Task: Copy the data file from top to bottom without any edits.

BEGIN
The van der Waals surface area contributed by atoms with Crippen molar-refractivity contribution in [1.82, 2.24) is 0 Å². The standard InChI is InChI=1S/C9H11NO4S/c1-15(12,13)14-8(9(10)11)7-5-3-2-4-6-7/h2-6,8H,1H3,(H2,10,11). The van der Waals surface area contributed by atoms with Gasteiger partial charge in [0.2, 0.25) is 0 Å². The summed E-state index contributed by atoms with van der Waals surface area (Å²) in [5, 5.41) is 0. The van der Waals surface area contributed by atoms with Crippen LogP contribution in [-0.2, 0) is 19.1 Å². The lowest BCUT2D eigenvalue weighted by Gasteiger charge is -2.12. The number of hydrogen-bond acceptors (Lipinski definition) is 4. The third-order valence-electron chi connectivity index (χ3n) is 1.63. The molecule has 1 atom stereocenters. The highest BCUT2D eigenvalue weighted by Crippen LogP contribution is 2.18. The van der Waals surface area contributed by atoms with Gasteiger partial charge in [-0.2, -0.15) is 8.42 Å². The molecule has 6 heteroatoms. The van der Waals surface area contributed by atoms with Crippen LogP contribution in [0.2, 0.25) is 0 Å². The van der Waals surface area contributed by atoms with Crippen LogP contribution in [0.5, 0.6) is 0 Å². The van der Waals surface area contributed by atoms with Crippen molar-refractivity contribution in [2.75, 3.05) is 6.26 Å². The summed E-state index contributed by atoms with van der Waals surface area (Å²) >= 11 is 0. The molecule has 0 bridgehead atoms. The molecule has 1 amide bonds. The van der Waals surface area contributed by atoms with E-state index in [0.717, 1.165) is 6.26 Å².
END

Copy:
The van der Waals surface area contributed by atoms with Crippen molar-refractivity contribution in [1.82, 2.24) is 0 Å². The standard InChI is InChI=1S/C9H11NO4S/c1-15(12,13)14-8(9(10)11)7-5-3-2-4-6-7/h2-6,8H,1H3,(H2,10,11). The van der Waals surface area contributed by atoms with Gasteiger partial charge in [0.2, 0.25) is 0 Å². The summed E-state index contributed by atoms with van der Waals surface area (Å²) in [5, 5.41) is 0. The van der Waals surface area contributed by atoms with Crippen LogP contribution in [-0.2, 0) is 19.1 Å². The lowest BCUT2D eigenvalue weighted by Gasteiger charge is -2.12. The number of hydrogen-bond acceptors (Lipinski definition) is 4. The third-order valence-electron chi connectivity index (χ3n) is 1.63. The molecule has 1 atom stereocenters. The highest BCUT2D eigenvalue weighted by Crippen LogP contribution is 2.18. The van der Waals surface area contributed by atoms with Gasteiger partial charge in [-0.2, -0.15) is 8.42 Å². The molecule has 6 heteroatoms. The van der Waals surface area contributed by atoms with Crippen LogP contribution in [0.2, 0.25) is 0 Å². The van der Waals surface area contributed by atoms with Crippen LogP contribution in [0.5, 0.6) is 0 Å². The van der Waals surface area contributed by atoms with Crippen molar-refractivity contribution in [2.75, 3.05) is 6.26 Å². The summed E-state index contributed by atoms with van der Waals surface area (Å²) >= 11 is 0. The molecule has 0 bridgehead atoms. The molecule has 1 amide bonds. The van der Waals surface area contributed by atoms with E-state index in [0.717, 1.165) is 6.26 Å².